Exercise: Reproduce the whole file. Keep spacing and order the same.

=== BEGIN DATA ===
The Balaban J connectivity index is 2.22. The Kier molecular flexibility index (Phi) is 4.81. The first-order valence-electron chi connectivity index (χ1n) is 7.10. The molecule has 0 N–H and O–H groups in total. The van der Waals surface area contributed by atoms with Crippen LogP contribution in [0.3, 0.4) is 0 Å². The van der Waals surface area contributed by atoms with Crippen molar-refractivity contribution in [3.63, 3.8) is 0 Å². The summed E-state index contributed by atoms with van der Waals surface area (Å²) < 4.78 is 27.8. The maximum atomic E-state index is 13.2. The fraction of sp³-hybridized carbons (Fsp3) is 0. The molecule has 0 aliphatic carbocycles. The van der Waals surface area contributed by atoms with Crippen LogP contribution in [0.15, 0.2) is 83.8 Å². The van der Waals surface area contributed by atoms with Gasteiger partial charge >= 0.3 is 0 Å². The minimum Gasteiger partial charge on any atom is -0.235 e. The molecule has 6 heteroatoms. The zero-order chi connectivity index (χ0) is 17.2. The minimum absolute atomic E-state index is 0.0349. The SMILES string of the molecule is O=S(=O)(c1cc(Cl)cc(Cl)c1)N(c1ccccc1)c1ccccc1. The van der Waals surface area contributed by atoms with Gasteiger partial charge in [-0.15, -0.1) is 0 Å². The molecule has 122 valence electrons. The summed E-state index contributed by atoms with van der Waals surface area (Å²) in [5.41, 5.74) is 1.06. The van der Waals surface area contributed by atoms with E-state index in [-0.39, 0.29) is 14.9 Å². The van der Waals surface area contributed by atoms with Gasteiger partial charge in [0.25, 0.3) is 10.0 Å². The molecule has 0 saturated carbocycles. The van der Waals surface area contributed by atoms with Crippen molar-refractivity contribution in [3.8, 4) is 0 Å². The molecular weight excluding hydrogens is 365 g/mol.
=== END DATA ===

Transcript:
The Balaban J connectivity index is 2.22. The Kier molecular flexibility index (Phi) is 4.81. The first-order valence-electron chi connectivity index (χ1n) is 7.10. The molecule has 0 N–H and O–H groups in total. The van der Waals surface area contributed by atoms with Crippen LogP contribution in [0.3, 0.4) is 0 Å². The van der Waals surface area contributed by atoms with Crippen molar-refractivity contribution in [3.63, 3.8) is 0 Å². The summed E-state index contributed by atoms with van der Waals surface area (Å²) < 4.78 is 27.8. The maximum atomic E-state index is 13.2. The fraction of sp³-hybridized carbons (Fsp3) is 0. The molecule has 0 aliphatic carbocycles. The van der Waals surface area contributed by atoms with Crippen LogP contribution in [0.15, 0.2) is 83.8 Å². The van der Waals surface area contributed by atoms with Gasteiger partial charge >= 0.3 is 0 Å². The minimum Gasteiger partial charge on any atom is -0.235 e. The molecule has 6 heteroatoms. The zero-order chi connectivity index (χ0) is 17.2. The minimum absolute atomic E-state index is 0.0349. The SMILES string of the molecule is O=S(=O)(c1cc(Cl)cc(Cl)c1)N(c1ccccc1)c1ccccc1. The van der Waals surface area contributed by atoms with Gasteiger partial charge in [-0.15, -0.1) is 0 Å². The molecule has 122 valence electrons. The summed E-state index contributed by atoms with van der Waals surface area (Å²) in [5.41, 5.74) is 1.06. The van der Waals surface area contributed by atoms with E-state index in [-0.39, 0.29) is 14.9 Å². The van der Waals surface area contributed by atoms with Gasteiger partial charge in [0.25, 0.3) is 10.0 Å². The molecule has 0 saturated carbocycles. The van der Waals surface area contributed by atoms with Crippen molar-refractivity contribution in [3.8, 4) is 0 Å². The molecular weight excluding hydrogens is 365 g/mol.